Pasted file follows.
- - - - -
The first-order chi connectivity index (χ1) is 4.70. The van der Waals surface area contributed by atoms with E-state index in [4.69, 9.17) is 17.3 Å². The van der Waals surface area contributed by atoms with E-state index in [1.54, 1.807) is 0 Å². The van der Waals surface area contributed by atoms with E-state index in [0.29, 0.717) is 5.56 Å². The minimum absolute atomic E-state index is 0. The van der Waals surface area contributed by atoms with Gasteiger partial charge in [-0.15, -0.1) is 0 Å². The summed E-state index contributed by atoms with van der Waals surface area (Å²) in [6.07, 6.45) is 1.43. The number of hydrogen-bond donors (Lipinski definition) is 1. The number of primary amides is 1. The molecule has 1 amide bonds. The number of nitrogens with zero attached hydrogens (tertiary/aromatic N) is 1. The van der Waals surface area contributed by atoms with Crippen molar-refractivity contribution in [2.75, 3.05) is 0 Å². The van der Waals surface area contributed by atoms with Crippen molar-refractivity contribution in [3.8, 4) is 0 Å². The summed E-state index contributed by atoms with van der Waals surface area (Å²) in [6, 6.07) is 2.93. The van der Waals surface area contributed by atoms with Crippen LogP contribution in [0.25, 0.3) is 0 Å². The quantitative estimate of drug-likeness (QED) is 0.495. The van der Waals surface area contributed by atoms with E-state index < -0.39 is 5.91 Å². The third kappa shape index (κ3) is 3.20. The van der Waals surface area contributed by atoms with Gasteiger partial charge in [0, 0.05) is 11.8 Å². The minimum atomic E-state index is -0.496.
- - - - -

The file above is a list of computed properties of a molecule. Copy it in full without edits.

The first-order chi connectivity index (χ1) is 4.70. The van der Waals surface area contributed by atoms with E-state index in [4.69, 9.17) is 17.3 Å². The van der Waals surface area contributed by atoms with E-state index in [1.54, 1.807) is 0 Å². The van der Waals surface area contributed by atoms with E-state index in [0.29, 0.717) is 5.56 Å². The minimum absolute atomic E-state index is 0. The van der Waals surface area contributed by atoms with Gasteiger partial charge in [-0.15, -0.1) is 0 Å². The summed E-state index contributed by atoms with van der Waals surface area (Å²) in [6.07, 6.45) is 1.43. The number of hydrogen-bond donors (Lipinski definition) is 1. The number of primary amides is 1. The molecule has 1 amide bonds. The number of nitrogens with zero attached hydrogens (tertiary/aromatic N) is 1. The van der Waals surface area contributed by atoms with Crippen molar-refractivity contribution in [2.75, 3.05) is 0 Å². The van der Waals surface area contributed by atoms with Crippen molar-refractivity contribution in [3.8, 4) is 0 Å². The summed E-state index contributed by atoms with van der Waals surface area (Å²) in [6, 6.07) is 2.93. The van der Waals surface area contributed by atoms with Crippen LogP contribution in [0.25, 0.3) is 0 Å². The quantitative estimate of drug-likeness (QED) is 0.495. The van der Waals surface area contributed by atoms with E-state index < -0.39 is 5.91 Å². The third kappa shape index (κ3) is 3.20. The van der Waals surface area contributed by atoms with Gasteiger partial charge in [0, 0.05) is 11.8 Å². The minimum atomic E-state index is -0.496.